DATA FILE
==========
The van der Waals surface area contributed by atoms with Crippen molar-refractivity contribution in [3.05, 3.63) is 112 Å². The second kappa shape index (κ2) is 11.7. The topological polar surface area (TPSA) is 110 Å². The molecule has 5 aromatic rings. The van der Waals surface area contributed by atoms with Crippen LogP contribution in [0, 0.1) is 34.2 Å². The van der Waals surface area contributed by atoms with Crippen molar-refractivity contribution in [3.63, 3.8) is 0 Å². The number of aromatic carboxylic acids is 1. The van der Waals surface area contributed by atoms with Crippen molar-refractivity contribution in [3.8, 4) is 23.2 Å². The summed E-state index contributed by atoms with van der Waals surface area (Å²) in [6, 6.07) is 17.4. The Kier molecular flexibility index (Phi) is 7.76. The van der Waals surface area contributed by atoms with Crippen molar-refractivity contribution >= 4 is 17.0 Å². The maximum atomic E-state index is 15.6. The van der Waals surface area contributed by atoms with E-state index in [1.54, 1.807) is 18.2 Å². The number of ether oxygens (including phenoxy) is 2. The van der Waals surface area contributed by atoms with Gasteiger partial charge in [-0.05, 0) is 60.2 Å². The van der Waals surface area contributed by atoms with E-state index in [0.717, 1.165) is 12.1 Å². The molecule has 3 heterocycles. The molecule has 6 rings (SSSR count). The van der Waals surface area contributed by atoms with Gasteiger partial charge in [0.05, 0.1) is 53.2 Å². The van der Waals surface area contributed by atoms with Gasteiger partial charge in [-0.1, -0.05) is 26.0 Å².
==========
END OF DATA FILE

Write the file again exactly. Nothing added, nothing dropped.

The van der Waals surface area contributed by atoms with Crippen molar-refractivity contribution in [3.05, 3.63) is 112 Å². The second kappa shape index (κ2) is 11.7. The topological polar surface area (TPSA) is 110 Å². The molecule has 5 aromatic rings. The van der Waals surface area contributed by atoms with Crippen LogP contribution in [0, 0.1) is 34.2 Å². The van der Waals surface area contributed by atoms with Crippen molar-refractivity contribution in [3.63, 3.8) is 0 Å². The number of aromatic carboxylic acids is 1. The van der Waals surface area contributed by atoms with Crippen molar-refractivity contribution in [3.8, 4) is 23.2 Å². The summed E-state index contributed by atoms with van der Waals surface area (Å²) in [6, 6.07) is 17.4. The Kier molecular flexibility index (Phi) is 7.76. The van der Waals surface area contributed by atoms with Crippen molar-refractivity contribution >= 4 is 17.0 Å². The maximum atomic E-state index is 15.6. The van der Waals surface area contributed by atoms with E-state index in [1.54, 1.807) is 18.2 Å². The number of ether oxygens (including phenoxy) is 2. The van der Waals surface area contributed by atoms with Gasteiger partial charge in [-0.05, 0) is 60.2 Å². The van der Waals surface area contributed by atoms with E-state index in [0.717, 1.165) is 12.1 Å². The molecule has 3 heterocycles. The molecule has 6 rings (SSSR count). The van der Waals surface area contributed by atoms with Gasteiger partial charge in [0.05, 0.1) is 53.2 Å². The van der Waals surface area contributed by atoms with Gasteiger partial charge in [-0.1, -0.05) is 26.0 Å².